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I personally prefer to avoid any but the most trivial synchronization scenario. In a case like yours I would probably use a synchronized queue collection to funnel deposits and withdraws into a single-threaded process that manipulates your unprotected variable. The "Fun" thing about these queues is when you put all the code into the object that you drop into the queue so the code pulling the object from the queue is absolutely trivial and generic (commandQueue.getNext().execute();)--yet the code being executed can be arbitrarily flexible or complex because it has an entire "Command" object for it's implementation--this is the kind of pattern that OO-style programming excels at.

This is a great general-purpose solution and can solve quite a few threading problems without explicit synchronization (synchronization still exists inside your queue but is usually minimal and deadlock-free, often only the "put" method needs to be synchronized at all, and that's internal).

Another solution to some threading problems is to ensure that every shared variable you might possibly write to can only be "Written" to by a single process, then you can generally leave off synchronization altogether (although you may need to scatter a few transients around)

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they should probably teach this technique first - have a single total order whenever possible. life is much simpler in that world. –  irreputable Oct 20 '11 at 0:43
While it's usually a good idea to split consumers/producers, etc., in practice to get good scaling you'd want several consumers of the commandQueue and there we are again with locking :-) –  Voo Oct 20 '11 at 12:52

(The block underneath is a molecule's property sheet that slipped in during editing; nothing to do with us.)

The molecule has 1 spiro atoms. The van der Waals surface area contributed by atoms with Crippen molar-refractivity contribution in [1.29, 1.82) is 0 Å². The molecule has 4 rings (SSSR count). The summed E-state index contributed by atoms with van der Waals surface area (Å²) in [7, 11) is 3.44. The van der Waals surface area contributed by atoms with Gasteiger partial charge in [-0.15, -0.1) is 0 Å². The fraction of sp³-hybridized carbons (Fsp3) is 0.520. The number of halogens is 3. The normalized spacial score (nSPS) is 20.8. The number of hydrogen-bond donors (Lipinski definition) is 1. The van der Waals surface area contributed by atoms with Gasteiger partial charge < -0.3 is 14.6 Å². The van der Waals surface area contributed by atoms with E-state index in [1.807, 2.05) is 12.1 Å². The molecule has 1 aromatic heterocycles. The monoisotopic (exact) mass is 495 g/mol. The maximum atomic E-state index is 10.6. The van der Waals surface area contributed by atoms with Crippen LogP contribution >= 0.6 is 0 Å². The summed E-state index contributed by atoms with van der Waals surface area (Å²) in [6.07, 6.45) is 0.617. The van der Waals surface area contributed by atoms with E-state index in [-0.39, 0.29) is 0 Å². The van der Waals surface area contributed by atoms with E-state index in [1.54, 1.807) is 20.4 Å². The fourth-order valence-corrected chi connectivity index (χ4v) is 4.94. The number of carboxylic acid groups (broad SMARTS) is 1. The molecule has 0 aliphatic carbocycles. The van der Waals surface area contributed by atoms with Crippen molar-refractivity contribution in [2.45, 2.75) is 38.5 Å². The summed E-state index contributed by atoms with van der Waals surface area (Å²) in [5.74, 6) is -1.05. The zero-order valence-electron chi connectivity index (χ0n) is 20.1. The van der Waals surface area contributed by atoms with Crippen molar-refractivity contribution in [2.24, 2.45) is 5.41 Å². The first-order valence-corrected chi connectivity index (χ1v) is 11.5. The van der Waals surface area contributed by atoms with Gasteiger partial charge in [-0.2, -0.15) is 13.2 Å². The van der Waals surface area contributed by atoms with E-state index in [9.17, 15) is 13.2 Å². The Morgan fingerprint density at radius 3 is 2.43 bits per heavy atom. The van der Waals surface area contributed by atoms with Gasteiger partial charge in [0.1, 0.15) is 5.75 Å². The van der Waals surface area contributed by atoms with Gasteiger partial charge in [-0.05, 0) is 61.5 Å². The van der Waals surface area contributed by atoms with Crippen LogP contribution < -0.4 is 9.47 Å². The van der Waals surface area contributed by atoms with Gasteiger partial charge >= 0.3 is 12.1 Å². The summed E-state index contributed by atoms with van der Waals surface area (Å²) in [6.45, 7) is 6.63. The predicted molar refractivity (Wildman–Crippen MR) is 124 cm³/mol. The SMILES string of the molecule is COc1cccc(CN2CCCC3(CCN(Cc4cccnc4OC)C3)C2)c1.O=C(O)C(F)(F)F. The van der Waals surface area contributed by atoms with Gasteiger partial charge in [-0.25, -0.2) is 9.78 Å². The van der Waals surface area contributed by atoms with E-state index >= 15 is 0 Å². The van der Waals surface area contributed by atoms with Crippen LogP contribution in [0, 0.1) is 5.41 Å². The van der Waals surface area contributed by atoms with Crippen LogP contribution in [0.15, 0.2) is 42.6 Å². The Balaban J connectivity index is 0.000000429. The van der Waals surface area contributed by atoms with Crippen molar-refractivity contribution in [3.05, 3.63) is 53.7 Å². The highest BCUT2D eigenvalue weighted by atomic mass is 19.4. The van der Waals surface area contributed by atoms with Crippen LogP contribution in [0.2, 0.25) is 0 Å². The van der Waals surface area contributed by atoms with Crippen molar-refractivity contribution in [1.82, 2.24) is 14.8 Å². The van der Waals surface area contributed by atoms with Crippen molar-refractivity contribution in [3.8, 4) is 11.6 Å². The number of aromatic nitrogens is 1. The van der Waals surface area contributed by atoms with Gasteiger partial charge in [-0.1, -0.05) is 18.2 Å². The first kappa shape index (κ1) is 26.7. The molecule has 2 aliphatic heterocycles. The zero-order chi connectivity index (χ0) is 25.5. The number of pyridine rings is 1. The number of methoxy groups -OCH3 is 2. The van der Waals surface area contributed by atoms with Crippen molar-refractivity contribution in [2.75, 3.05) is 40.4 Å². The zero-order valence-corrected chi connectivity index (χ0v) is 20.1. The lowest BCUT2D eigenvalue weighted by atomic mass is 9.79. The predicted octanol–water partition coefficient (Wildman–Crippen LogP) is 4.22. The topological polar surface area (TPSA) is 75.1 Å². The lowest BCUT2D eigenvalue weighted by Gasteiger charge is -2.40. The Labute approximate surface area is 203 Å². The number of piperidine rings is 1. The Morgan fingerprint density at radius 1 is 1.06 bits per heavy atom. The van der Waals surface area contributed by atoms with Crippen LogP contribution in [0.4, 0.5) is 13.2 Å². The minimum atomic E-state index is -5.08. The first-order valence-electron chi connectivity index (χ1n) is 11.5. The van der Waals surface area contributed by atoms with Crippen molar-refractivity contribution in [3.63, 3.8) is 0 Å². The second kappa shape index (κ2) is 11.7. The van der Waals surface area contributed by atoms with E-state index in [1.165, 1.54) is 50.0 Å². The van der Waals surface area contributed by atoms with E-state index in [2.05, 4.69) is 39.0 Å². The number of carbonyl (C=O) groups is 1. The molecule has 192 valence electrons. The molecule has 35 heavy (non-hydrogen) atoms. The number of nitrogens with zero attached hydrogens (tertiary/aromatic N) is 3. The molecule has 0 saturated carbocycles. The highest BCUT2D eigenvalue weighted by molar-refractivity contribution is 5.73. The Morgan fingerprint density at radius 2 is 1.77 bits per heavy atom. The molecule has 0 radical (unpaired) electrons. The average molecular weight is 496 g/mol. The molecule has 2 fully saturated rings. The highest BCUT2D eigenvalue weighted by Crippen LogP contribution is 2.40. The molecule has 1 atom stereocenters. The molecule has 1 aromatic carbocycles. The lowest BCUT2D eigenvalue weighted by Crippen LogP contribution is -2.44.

@Voo I've done this--what you can do is tag each task with something that indicates the unsharable/scarce resources it wants, when something has already "Consumed" (is operating on) an unsharable resource and the next one in the queue wants that same resource you skip it and grab the next one up from the queue. Then the only "Synchronization" is, once more, simple, quick and contained within the queue structure. –  Bill K Oct 20 '11 at 16:08
Interesting idea. Assuming that we scarcely get contention, this doesn't add much overhead (well in theory we get O(N) for get() + the additional lookups, but in practice that should be negligible) and seems simple enough. I fear you just gave me a hammer and I'll have to find a nail to test that solution in practice ;-) –  Voo Oct 20 '11 at 16:27
If it became a problem (if many tasks potentially contended) you could break it up into multiple queues, each for a different resource (which would only work when each task only required a single resource). Another possibility would be to optimize the queue from the inside--but that logic gets trickier--it would be fun to mess with though. –  Bill K Oct 20 '11 at 17:54

I would advise you to look into Lock Objects in java. Have a look at condition objects too. Each of your account object can expose a condition on which a thread waits. Once a transaction is complete, condition objects await or notify is called.

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If you haven't already you may want to look at the more advanced locking packages in java.util.concurrent.

While you still have to take care to avoid with deadlock, the ReadWriteLocks in particular are useful to allow multi-thread read access while still locking for object modification.